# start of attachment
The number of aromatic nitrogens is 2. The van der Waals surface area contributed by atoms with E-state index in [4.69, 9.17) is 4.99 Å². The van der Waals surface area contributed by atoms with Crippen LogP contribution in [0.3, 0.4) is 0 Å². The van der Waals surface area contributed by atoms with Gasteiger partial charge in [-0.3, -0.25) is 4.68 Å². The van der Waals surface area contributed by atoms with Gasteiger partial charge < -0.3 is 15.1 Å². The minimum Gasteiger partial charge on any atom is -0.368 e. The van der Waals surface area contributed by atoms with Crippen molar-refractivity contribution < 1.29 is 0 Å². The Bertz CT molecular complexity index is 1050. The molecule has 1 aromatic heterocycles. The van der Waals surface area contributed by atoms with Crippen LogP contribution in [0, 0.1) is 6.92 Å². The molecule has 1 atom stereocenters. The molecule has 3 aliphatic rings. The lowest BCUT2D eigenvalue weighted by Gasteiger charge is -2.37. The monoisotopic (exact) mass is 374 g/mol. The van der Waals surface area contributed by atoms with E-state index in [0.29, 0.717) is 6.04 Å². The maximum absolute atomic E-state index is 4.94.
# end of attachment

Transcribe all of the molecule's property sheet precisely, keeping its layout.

The number of aromatic nitrogens is 2. The van der Waals surface area contributed by atoms with E-state index in [4.69, 9.17) is 4.99 Å². The van der Waals surface area contributed by atoms with Crippen LogP contribution in [0.3, 0.4) is 0 Å². The van der Waals surface area contributed by atoms with Gasteiger partial charge in [-0.3, -0.25) is 4.68 Å². The van der Waals surface area contributed by atoms with Gasteiger partial charge < -0.3 is 15.1 Å². The minimum Gasteiger partial charge on any atom is -0.368 e. The van der Waals surface area contributed by atoms with Crippen molar-refractivity contribution < 1.29 is 0 Å². The Bertz CT molecular complexity index is 1050. The molecule has 1 aromatic heterocycles. The van der Waals surface area contributed by atoms with Crippen LogP contribution in [0, 0.1) is 6.92 Å². The molecule has 1 atom stereocenters. The molecule has 3 aliphatic rings. The lowest BCUT2D eigenvalue weighted by Gasteiger charge is -2.37. The monoisotopic (exact) mass is 374 g/mol. The van der Waals surface area contributed by atoms with E-state index in [0.29, 0.717) is 6.04 Å². The maximum absolute atomic E-state index is 4.94.